Recently I attended a real estate seminar featuring a motivational speaker who advised attendees how best to respond to the question most frequently posed to realtors: “So, how’s the real estate market now?”

“Don’t respond in a meaningless or dishonest way by saying simply, ‘It’s gr-r-reat!’ as many do,” he said, “But at the same time, don’t be a real downer by saying ‘It’s worse than I’ve ever seen it.’”

Instead, we were told, say, “Well, that depends!”

And, indeed, especially in today’s market, that phrase is the best answer. But to mean anything, the response must be followed by a series of questions and suppositions. Are you a seller? Are you a buyer?

If you are a seller, do you have to move now? Are you able to accommodate a listing price that reflects market conditions? If you are a buyer, is your credit score good and is your job relatively secure? Do you have anything to sell before you buy?

In short, “that depends” is based on the individual circumstances of whoever is asking the question. It depends on where you live, where you want to live, and how you want to live.

For a couple who is retired and wants to move south, for instance, the picture can be rosy by selling in our market and buying where the cost of living and home prices are considerably lower. Or, even for those who want to stay in our area, what they lose on the sell side, they can more than make up on the buy side.

But, even with the current mortgage rates and bargains galore on the market, there are many potential buyers and sellers paralyzed by the housing news in the past couple of weeks that reported a kind of death knoll for the month of October.

The media reported that sales of previously owned homes fell in that one month to their lowest level in 13 years. The National Association of Realtors (NAR) reported that sales were down 2.2 percent nationally from just the month before, and compared with the same month last year, they fell 36 percent.

While sales had risen slightly in August and September, they had plunged to a 15-year low in July following the end of home buyer tax credits. And, Fannie Mae is estimating that the number of home sales for 2010 will total 4.78 million, down 7 percent from 2009.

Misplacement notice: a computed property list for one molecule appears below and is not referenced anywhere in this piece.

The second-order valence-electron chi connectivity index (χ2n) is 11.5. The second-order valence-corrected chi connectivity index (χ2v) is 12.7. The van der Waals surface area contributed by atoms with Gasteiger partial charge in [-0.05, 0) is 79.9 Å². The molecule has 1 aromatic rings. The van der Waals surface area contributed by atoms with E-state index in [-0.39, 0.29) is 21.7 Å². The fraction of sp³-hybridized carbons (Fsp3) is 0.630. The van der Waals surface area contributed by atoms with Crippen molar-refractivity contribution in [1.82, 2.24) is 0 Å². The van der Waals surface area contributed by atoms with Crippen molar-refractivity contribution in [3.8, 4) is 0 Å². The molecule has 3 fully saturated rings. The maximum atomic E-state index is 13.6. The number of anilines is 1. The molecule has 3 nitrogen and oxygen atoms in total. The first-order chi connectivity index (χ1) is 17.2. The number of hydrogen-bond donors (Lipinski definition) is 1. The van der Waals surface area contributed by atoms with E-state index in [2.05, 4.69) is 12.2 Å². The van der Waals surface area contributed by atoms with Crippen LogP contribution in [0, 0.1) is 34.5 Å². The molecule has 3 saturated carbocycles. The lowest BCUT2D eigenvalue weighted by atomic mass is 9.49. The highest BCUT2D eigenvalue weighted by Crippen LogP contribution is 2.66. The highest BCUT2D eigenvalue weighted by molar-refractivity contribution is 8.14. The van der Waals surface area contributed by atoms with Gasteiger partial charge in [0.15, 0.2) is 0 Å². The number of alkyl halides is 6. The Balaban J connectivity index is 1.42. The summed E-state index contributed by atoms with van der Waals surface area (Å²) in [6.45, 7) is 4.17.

Here in the lower Hudson Valley, the figures were alarming in the year-to-year comparison, but not nearly as bad as the national averages. In Westchester, the number of homes sold fell 15.2 percent when comparing sales from October, 2010 with the same month in 2009. In Putnam, sales fell 14.2 percent.

Foreclosures and other distressed sales accounted for 34 percent of all sales in October, compared with 35 percent in September, according to the NAR. On the horizon, with bank foreclosure errors causing delays, some buyers who have been under contract to purchase bank-owned properties may walk away.

Also, with banks de-emphasizing foreclosures, those sales have dropped by a third in October. This drop off may be temporary, as banks realize that loan modifications and short sales are better alternatives than foreclosures. But even before the banks backed off, the rush to foreclosure sales was dropping off.

So again, I ask, are we at the bottom of the market yet? In my opinion, yes, finally we are. We’re at the bottom of the “unreal” market that had been inflated by the government stimulus and the rash of foreclosures.

The major challenges to the housing market remain the high rate of unemployment, which is much worse in other parts of the country than here, and the belief that prices will continue to fall. This has proven not to be true in the lower Hudson Valley where prices have stabilized in most markets and in some upscale communities, they have actually improved.

For instance, in the Bedford/Katonah market, Alfie Rechichi, manager of the Coldwell Banker Residential Realty office there reports that 137 single family homes sold in 2010 to date, compared with 92 sold in the same period last year. “That means an increase of almost 49 percent,” she exclaimed.

At the same time, the median price of homes sold in this market has increased during this same period. In 2009, the median price was $704,000; in 2010, it rose to $812,000.

“But you also have to consider that from the height of the 2005-2006 market, sales prices have decreased 35 percent in our market!” she said.

Interestingly, Rechichi noted that the greatest impact becomes evident when comparing the cost per square foot for houses sold. “In 2009, houses here cost $425 per square foot compared with $330 this year. That means people are getting more house for their money than they did last year,” she said.

Communities north of Bedford have not fared as well this year because they don’t enjoy the same demographics and its proximity to the city and Wall Street, which is booming again. When that boom translates into more jobs, hopefully sooner rather than later, the housing market can start moving forward again.

Further, it is predicted that, as the number of low-priced properties declines over the next few years and as fewer foreclosures come on the market, prices will rise.

But for now, if you were to ask me, should you go ahead and buy or sell, my answer would be, “Well, that depends.”

Bill Primavera is a licensed Realtor® (, affiliated with Coldwell Banker, and a marketing practitioner ( Anyone considering selling or buying a home can reach him directly at 914-522-2076.






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